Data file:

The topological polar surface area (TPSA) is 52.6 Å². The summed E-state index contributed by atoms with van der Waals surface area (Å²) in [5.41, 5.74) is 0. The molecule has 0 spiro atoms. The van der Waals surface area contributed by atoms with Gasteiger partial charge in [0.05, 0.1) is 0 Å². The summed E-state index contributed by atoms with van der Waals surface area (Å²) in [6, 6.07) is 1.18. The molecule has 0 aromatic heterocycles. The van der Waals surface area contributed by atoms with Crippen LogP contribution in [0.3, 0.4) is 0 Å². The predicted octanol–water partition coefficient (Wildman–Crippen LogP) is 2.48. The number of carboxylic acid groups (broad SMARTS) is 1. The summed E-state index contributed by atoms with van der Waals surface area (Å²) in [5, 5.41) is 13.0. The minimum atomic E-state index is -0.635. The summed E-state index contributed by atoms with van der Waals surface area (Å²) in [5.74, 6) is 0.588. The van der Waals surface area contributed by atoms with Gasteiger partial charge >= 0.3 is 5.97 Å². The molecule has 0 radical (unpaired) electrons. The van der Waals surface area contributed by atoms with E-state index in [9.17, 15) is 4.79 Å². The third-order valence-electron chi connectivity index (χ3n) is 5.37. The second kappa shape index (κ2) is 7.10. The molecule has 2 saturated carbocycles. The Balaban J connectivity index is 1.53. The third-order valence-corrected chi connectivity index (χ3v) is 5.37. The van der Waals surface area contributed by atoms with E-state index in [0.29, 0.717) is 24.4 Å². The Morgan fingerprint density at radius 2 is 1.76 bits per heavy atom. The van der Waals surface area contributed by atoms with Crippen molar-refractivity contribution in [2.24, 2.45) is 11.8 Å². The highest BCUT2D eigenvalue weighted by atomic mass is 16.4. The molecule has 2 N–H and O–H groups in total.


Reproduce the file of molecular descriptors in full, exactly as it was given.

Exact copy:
The topological polar surface area (TPSA) is 52.6 Å². The summed E-state index contributed by atoms with van der Waals surface area (Å²) in [5.41, 5.74) is 0. The molecule has 0 spiro atoms. The van der Waals surface area contributed by atoms with Gasteiger partial charge in [0.05, 0.1) is 0 Å². The summed E-state index contributed by atoms with van der Waals surface area (Å²) in [6, 6.07) is 1.18. The molecule has 0 aromatic heterocycles. The van der Waals surface area contributed by atoms with Crippen LogP contribution in [0.3, 0.4) is 0 Å². The predicted octanol–water partition coefficient (Wildman–Crippen LogP) is 2.48. The number of carboxylic acid groups (broad SMARTS) is 1. The summed E-state index contributed by atoms with van der Waals surface area (Å²) in [5, 5.41) is 13.0. The minimum atomic E-state index is -0.635. The summed E-state index contributed by atoms with van der Waals surface area (Å²) in [5.74, 6) is 0.588. The van der Waals surface area contributed by atoms with Gasteiger partial charge >= 0.3 is 5.97 Å². The molecule has 0 radical (unpaired) electrons. The van der Waals surface area contributed by atoms with E-state index in [9.17, 15) is 4.79 Å². The third-order valence-electron chi connectivity index (χ3n) is 5.37. The second kappa shape index (κ2) is 7.10. The molecule has 2 saturated carbocycles. The Balaban J connectivity index is 1.53. The third-order valence-corrected chi connectivity index (χ3v) is 5.37. The van der Waals surface area contributed by atoms with E-state index in [0.29, 0.717) is 24.4 Å². The Morgan fingerprint density at radius 2 is 1.76 bits per heavy atom. The van der Waals surface area contributed by atoms with Crippen molar-refractivity contribution in [2.24, 2.45) is 11.8 Å². The highest BCUT2D eigenvalue weighted by atomic mass is 16.4. The molecule has 2 N–H and O–H groups in total.